A lower U.S. corporate tax rate would not upend the competitive landscape for property and casualty insurers, XL Group Ltd CEO Michael McGavick said during an earnings call.
Several major insurers and reinsurers in the space, including XL, operate in Bermuda and other offshore domiciles. They face a much lower U.S. tax rate by doing so, and some domestic insurers have seen the possibility of a lower U.S. corporate tax rate as a chance to level the playing field between them and their offshore competitors in terms of taxes. Tax reform could also include a revision to the way offshore insurers are treated by the tax code, potentially leading them to pay much more.
The day before McGavick's comments, executives from W. R. Berkley Corp. told shareholders and analysts during their own earnings call that a lower U.S. tax rate, combined with a revised policy that raises the tax burden for offshore competitors, could be a "double positive" for the company's shareholders. McGavick downplayed this interpretation.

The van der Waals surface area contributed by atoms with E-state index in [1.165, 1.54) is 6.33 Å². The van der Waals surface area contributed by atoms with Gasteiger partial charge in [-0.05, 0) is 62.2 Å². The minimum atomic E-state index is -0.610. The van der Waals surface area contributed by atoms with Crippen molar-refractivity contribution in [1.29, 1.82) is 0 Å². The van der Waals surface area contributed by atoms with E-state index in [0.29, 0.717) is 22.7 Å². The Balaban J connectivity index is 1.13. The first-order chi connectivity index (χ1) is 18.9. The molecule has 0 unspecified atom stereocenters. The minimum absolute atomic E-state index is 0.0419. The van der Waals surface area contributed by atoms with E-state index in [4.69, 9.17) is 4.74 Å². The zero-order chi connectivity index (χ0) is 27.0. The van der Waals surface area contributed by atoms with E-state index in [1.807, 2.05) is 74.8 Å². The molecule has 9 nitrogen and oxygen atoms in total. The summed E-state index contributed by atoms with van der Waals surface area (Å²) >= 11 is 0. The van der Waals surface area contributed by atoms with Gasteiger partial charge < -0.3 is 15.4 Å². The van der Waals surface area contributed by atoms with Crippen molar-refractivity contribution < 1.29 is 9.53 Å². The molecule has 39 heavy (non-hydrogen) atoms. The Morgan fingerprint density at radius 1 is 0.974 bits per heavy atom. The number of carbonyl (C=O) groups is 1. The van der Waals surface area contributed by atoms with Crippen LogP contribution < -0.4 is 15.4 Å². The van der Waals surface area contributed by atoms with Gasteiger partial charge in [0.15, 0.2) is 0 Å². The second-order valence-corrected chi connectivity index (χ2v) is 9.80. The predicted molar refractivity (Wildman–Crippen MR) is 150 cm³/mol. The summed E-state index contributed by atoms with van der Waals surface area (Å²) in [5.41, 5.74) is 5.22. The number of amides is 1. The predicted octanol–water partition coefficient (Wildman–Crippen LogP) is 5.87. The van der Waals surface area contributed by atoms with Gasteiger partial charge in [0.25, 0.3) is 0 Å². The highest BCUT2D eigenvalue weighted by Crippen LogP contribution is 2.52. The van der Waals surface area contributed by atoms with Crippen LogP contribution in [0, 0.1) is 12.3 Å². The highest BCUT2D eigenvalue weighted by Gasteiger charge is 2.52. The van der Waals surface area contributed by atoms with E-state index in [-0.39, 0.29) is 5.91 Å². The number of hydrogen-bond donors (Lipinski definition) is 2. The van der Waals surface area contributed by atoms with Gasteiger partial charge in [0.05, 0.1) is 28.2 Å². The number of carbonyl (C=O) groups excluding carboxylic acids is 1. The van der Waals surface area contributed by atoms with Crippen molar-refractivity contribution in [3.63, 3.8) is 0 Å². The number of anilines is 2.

"The idea that [tax] reform's going to be a huge competitive disruption, I really think that idea is nonsense," he said. Differences in tax treatment are "not how we compete, and that's not how we win business," he added.
"The companies with whom we are mostly competing are global, not U.S. domestics," he continued. "I don't see that changing very much. Overall, we're comfortable with the way we approach tax; we're comfortable with our competitive position ... no matter what comes."
XL Group supports lower taxes in the U.S. and any measure that improves economic growth in the country, he said, adding that the company does pay some U.S. taxes and would benefit in that way from a lower rate.